JAKARTA Dec 6 Indonesia's mining industry will
be killed off by a planned ban on unprocessed mineral exports, a
domestic miners' association said, accusing the government of
favoring international firms that can more easily adapt to the
The ban by Indonesia, the world's top exporter of nickel
ore, coal and refined tin and a major supplier of bauxite, would
force miners to build smelters or sell ore to companies with
smelters, reducing profit margins for smaller operators.
"The national mining industry will die before it develops,"
the Indonesian Mineral Entrepreneurs Association said in a
statement, arguing that the ban favours firms such as Freeport
McMoran Copper & Gold Inc and Newmont Mining Corp
that have been operating in Indonesia for decades.
The new rules, due to take effect from Jan. 12, are part of
efforts by Indonesia to win a greater share of its resource
wealth, but opposition has been mounting amid depressed metal
prices and a widening trade deficit.
Mining contributes about 12 percent of gross domestic
product (GDP) for Southeast Asia's largest economy.
Lawmakers on Thursday rejected a central government proposal
to allow miners with serious smelter plans in place to get an
exemption from the ban.
Regional governments also plan their own export rules, that
may further complicate matters for miners.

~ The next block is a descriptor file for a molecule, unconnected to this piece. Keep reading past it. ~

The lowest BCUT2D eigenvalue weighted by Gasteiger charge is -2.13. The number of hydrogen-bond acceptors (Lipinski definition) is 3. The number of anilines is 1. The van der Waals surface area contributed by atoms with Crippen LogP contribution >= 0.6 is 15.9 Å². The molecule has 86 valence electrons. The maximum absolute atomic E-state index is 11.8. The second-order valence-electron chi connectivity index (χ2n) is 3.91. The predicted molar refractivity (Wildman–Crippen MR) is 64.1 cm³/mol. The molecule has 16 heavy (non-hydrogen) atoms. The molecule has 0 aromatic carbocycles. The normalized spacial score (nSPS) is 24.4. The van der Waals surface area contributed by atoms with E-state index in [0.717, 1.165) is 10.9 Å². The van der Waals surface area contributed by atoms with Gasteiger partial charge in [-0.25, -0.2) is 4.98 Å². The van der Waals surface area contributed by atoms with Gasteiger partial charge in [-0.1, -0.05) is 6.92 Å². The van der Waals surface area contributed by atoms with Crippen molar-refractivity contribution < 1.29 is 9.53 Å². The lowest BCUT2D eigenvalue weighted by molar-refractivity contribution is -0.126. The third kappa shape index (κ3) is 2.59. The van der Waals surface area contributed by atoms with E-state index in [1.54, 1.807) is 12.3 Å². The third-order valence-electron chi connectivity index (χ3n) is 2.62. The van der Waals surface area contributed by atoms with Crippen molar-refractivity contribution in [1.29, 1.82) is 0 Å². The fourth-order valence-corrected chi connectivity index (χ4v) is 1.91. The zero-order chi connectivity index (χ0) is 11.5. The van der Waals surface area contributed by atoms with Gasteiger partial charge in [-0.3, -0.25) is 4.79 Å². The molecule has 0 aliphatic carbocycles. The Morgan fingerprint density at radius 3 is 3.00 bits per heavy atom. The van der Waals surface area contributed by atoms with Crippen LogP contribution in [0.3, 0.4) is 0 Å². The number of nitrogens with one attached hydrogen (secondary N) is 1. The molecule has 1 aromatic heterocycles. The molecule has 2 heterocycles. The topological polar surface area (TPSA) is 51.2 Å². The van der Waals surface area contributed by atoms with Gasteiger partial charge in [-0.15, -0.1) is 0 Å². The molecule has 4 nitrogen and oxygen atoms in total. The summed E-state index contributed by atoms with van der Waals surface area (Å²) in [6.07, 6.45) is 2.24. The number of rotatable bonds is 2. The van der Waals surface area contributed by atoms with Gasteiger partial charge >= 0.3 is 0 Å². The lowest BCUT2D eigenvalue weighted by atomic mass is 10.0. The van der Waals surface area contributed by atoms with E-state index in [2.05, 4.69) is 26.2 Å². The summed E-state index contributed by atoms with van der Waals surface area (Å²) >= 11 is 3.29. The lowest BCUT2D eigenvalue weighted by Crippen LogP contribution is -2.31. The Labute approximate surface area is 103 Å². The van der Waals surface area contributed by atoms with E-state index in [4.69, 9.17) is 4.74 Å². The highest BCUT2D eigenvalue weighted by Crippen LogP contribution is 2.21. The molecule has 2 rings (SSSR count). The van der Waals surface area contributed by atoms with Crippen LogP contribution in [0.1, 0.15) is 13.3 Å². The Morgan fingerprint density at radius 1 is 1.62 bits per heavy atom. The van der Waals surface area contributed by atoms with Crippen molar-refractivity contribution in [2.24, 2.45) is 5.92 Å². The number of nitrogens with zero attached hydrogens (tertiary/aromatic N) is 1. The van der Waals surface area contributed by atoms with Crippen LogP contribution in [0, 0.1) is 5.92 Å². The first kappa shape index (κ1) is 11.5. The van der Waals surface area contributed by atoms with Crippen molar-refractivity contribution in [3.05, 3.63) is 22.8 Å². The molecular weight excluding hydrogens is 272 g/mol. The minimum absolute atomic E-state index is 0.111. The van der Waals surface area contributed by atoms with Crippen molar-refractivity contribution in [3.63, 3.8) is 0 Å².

Shipments of bauxite have risen sharply as buyers stockpile
in preparation for the planned stoppage, while potential mining
investors such as UC Rusal and
Glencore-Xstrata Plc are watching for clues on how the
rule will be implemented.
The mineral entrepeneurs association said long-standing
international miners would be able to build smelters, "after
looting our natural resources and enjoying especially low
royalties for decades."
They would also be able to buy ore cheaply from local miners
that couldn't afford to build smelters and other infrastructure.
The local industry would be "killed", and only a handful of
miners would survive, it said.
Newmont declined to comment. A spokeswoman for Freeport was
not immediately available.
Nomura has said the rule could cost Indonesia as much as
$400 million a month in lost export revenue, which would have a
substantial impact on its $700-million-a-month trade deficit.
However, the government has said the impact of the ore
export ban would be "more or less neutral or relatively
"Though unprocessed material exports will decrease, we have
a number of policies that would be able to compensate," Finance
Minister Chatib Basri told reporters on Friday.